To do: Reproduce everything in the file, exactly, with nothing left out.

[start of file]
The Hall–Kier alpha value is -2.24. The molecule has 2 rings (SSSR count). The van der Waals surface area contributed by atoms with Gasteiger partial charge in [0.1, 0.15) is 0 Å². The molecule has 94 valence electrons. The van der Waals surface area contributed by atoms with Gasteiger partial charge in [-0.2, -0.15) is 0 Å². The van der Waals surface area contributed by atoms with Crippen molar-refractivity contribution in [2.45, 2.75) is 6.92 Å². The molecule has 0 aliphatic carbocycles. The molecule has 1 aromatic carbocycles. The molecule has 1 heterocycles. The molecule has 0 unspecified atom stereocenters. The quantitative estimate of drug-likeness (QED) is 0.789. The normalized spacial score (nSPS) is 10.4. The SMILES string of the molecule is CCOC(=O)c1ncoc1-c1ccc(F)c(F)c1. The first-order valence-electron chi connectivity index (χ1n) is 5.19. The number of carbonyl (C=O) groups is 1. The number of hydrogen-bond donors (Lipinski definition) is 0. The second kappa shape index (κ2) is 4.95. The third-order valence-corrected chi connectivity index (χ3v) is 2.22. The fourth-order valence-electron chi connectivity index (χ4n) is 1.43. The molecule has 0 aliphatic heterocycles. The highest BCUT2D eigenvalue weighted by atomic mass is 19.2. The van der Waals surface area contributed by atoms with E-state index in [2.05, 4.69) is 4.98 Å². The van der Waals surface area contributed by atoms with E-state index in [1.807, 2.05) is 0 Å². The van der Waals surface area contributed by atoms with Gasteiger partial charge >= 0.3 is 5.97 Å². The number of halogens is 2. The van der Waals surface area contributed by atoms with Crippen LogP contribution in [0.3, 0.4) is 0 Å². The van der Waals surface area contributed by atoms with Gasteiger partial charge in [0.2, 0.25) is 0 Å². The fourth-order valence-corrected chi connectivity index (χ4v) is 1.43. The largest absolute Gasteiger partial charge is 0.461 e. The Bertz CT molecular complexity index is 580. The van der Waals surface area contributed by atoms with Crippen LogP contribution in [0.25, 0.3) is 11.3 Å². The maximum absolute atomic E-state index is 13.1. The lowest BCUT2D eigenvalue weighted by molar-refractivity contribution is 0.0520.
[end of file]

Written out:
The Hall–Kier alpha value is -2.24. The molecule has 2 rings (SSSR count). The van der Waals surface area contributed by atoms with Gasteiger partial charge in [0.1, 0.15) is 0 Å². The molecule has 94 valence electrons. The van der Waals surface area contributed by atoms with Gasteiger partial charge in [-0.2, -0.15) is 0 Å². The van der Waals surface area contributed by atoms with Crippen molar-refractivity contribution in [2.45, 2.75) is 6.92 Å². The molecule has 0 aliphatic carbocycles. The molecule has 1 aromatic carbocycles. The molecule has 1 heterocycles. The molecule has 0 unspecified atom stereocenters. The quantitative estimate of drug-likeness (QED) is 0.789. The normalized spacial score (nSPS) is 10.4. The SMILES string of the molecule is CCOC(=O)c1ncoc1-c1ccc(F)c(F)c1. The first-order valence-electron chi connectivity index (χ1n) is 5.19. The number of carbonyl (C=O) groups is 1. The number of hydrogen-bond donors (Lipinski definition) is 0. The second kappa shape index (κ2) is 4.95. The third-order valence-corrected chi connectivity index (χ3v) is 2.22. The fourth-order valence-electron chi connectivity index (χ4n) is 1.43. The molecule has 0 aliphatic heterocycles. The highest BCUT2D eigenvalue weighted by atomic mass is 19.2. The van der Waals surface area contributed by atoms with E-state index in [2.05, 4.69) is 4.98 Å². The van der Waals surface area contributed by atoms with E-state index in [1.807, 2.05) is 0 Å². The van der Waals surface area contributed by atoms with Gasteiger partial charge >= 0.3 is 5.97 Å². The number of halogens is 2. The van der Waals surface area contributed by atoms with Crippen LogP contribution in [0.3, 0.4) is 0 Å². The van der Waals surface area contributed by atoms with Gasteiger partial charge in [0.2, 0.25) is 0 Å². The fourth-order valence-corrected chi connectivity index (χ4v) is 1.43. The largest absolute Gasteiger partial charge is 0.461 e. The Bertz CT molecular complexity index is 580. The van der Waals surface area contributed by atoms with Crippen LogP contribution in [0.25, 0.3) is 11.3 Å². The maximum absolute atomic E-state index is 13.1. The lowest BCUT2D eigenvalue weighted by molar-refractivity contribution is 0.0520.